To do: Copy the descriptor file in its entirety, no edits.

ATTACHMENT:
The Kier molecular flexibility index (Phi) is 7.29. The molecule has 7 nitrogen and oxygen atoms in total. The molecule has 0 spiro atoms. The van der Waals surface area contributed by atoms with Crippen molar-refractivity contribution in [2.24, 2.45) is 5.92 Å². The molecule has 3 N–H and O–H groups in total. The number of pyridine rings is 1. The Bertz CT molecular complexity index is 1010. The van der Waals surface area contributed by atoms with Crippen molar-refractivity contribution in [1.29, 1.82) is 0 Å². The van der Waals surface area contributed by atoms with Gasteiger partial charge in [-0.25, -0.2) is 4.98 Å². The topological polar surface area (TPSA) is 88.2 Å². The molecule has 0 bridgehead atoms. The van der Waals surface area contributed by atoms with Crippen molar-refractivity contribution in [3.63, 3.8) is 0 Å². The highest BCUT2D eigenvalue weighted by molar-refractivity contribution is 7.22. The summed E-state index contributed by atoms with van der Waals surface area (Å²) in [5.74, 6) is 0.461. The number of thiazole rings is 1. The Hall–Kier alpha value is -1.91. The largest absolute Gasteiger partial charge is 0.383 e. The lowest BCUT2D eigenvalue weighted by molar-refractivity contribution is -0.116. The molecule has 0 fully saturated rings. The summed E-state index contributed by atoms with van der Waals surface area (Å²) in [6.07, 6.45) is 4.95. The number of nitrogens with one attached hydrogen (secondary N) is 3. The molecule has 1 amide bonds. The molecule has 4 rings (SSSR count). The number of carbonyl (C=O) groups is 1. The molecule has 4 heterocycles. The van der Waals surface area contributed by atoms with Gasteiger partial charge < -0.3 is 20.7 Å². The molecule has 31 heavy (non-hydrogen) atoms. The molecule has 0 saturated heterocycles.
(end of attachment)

The Kier molecular flexibility index (Phi) is 7.29. The molecule has 7 nitrogen and oxygen atoms in total. The molecule has 0 spiro atoms. The van der Waals surface area contributed by atoms with Crippen molar-refractivity contribution in [2.24, 2.45) is 5.92 Å². The molecule has 3 N–H and O–H groups in total. The number of pyridine rings is 1. The Bertz CT molecular complexity index is 1010. The van der Waals surface area contributed by atoms with Crippen molar-refractivity contribution in [1.29, 1.82) is 0 Å². The van der Waals surface area contributed by atoms with Gasteiger partial charge in [-0.25, -0.2) is 4.98 Å². The topological polar surface area (TPSA) is 88.2 Å². The molecule has 0 bridgehead atoms. The van der Waals surface area contributed by atoms with Crippen molar-refractivity contribution in [3.63, 3.8) is 0 Å². The highest BCUT2D eigenvalue weighted by molar-refractivity contribution is 7.22. The summed E-state index contributed by atoms with van der Waals surface area (Å²) in [5.74, 6) is 0.461. The number of thiazole rings is 1. The Hall–Kier alpha value is -1.91. The largest absolute Gasteiger partial charge is 0.383 e. The lowest BCUT2D eigenvalue weighted by molar-refractivity contribution is -0.116. The molecule has 0 fully saturated rings. The summed E-state index contributed by atoms with van der Waals surface area (Å²) in [6.07, 6.45) is 4.95. The number of nitrogens with one attached hydrogen (secondary N) is 3. The molecule has 1 amide bonds. The molecule has 4 rings (SSSR count). The number of carbonyl (C=O) groups is 1. The molecule has 4 heterocycles. The van der Waals surface area contributed by atoms with Gasteiger partial charge < -0.3 is 20.7 Å². The molecule has 31 heavy (non-hydrogen) atoms. The molecule has 0 saturated heterocycles.